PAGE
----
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Weld: Kerry prone to 'analysis paralysis'

Ex-governor praises rival's intellect, debating skills

From Dana Bash and Phil Hirschkorn

Former Massachusetts Gov. William Weld waged a tough but notably civil election battle with Sen. John Kerry.
CNN's Judy Woodruff on John Kerry's journey to the nomination.

CNN's Bill Schneider on Kerry's challenge: defining his image.
George W. Bush
John F. Kerry
William Weld

BOSTON, Massachusetts (CNN) -- Former Massachusetts Gov. William Weld, the last Republican to wage a close election battle with Sen. John Kerry, portrayed his political rival Thursday as a wily debater prone at times to "analysis paralysis."

The socially moderate, fiscally conservative and popular governor challenged Kerry's U.S. Senate seat in 1996, engaging in a spirited -- and notably civil -- campaign. Now an investment banker living in New York, Weld returned to his home state this week at the Republican National Committee's request.

In Boston, Weld said Kerry tends to see "so many sides of an issue that it's difficult to make a decision and get on with it -- which is something in government sometimes you simply have to do."

"If you ponder endlessly on almost every issue, you're going to lose ground to delay."

Kerry's vote to authorize military force in Iraq in late 2002 only to later vote against an $87 billion appropriation for the war effort typifies his indecisiveness, Weld said.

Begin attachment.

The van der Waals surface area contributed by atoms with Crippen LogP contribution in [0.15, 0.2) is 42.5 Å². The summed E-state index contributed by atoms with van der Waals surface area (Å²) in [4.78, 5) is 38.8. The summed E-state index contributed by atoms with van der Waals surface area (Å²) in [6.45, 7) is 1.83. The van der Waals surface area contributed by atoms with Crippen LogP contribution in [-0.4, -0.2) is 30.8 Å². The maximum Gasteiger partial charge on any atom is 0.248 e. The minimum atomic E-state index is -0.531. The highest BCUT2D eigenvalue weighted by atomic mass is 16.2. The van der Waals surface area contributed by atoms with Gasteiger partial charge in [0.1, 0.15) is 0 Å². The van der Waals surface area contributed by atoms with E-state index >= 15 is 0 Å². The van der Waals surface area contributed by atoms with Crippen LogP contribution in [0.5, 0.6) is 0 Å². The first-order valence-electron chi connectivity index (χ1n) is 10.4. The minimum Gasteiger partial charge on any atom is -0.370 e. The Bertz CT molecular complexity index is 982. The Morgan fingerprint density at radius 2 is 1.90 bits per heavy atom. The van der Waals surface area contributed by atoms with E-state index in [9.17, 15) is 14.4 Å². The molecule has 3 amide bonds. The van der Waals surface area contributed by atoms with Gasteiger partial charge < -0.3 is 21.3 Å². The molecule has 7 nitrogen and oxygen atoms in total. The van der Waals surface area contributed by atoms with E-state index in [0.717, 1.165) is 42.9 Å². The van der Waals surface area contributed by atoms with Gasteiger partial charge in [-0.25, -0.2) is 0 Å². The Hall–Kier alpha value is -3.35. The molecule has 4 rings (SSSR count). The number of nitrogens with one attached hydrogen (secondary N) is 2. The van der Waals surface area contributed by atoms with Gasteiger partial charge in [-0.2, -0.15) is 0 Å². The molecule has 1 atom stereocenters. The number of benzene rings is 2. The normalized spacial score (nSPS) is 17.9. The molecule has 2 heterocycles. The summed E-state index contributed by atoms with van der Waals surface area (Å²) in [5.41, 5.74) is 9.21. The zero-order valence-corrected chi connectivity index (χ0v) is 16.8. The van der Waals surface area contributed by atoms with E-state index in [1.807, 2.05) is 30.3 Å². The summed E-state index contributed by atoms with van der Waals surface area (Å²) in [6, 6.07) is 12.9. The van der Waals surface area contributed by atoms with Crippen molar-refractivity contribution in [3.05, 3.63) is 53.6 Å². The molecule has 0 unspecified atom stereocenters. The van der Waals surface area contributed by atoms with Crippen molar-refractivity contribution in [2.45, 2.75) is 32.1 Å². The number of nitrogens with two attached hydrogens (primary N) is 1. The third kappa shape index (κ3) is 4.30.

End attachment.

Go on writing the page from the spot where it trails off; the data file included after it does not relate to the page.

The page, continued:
Kerry supported an alternate bill that would have funded the appropriation by eliminating a tax cut for high-income Americans. That bill was defeated.

Weld predicted that a Kerry presidency would mean higher taxes, a "more intrusive government role" in people's lives and restrictions on the right to bear arms.

Kerry voted in the Senate for both the Brady Bill and the assault weapons ban.

He has also said that he would cut taxes for the middle class, and roll back Bush's tax cuts for the wealthiest Americans only.

Weld said that he supported President Bush but would not likely campaign much on his behalf.

"I overlapped with Governor Bush as a governor four years, saw a lot of him," Weld said. "I'm one of those relatively few people who knows both candidates well."

But the two-term governor also complimented Kerry, the two having mutually agreed to spending caps and holding eight highly praised televised debates during the 1996 Senate race. Kerry ended up beating Weld by 7 percentage points.

"He ran a good race -- that was a fair and equal fight," said Weld, adding, though, that President Clinton's 33-point victory over GOP nominee Bob Dole in heavily Democratic Massachusetts that year hardly helped his cause.

Weld extolled Kerry's debate skills, saying he has "the speed of a welterweight."

"He can bob, he can weave, he can move around. It's very hard to land a blow on him in a debate," Weld said. "He's what I would call a grand master at the art of changing the subject. That's his chosen metier: the one-liner."

Although Weld described debating Kerry as an uphill fight, he advised Bush to be himself when he butts heads with the senator later this year.

"I think Bush is so likable, so warm, so obviously tough-minded and clear-headed, that I think that comes through," Weld said. "Even if perhaps somebody else is such a skillful debater, they can win the debate on points, they can eventually lose on sympathy."

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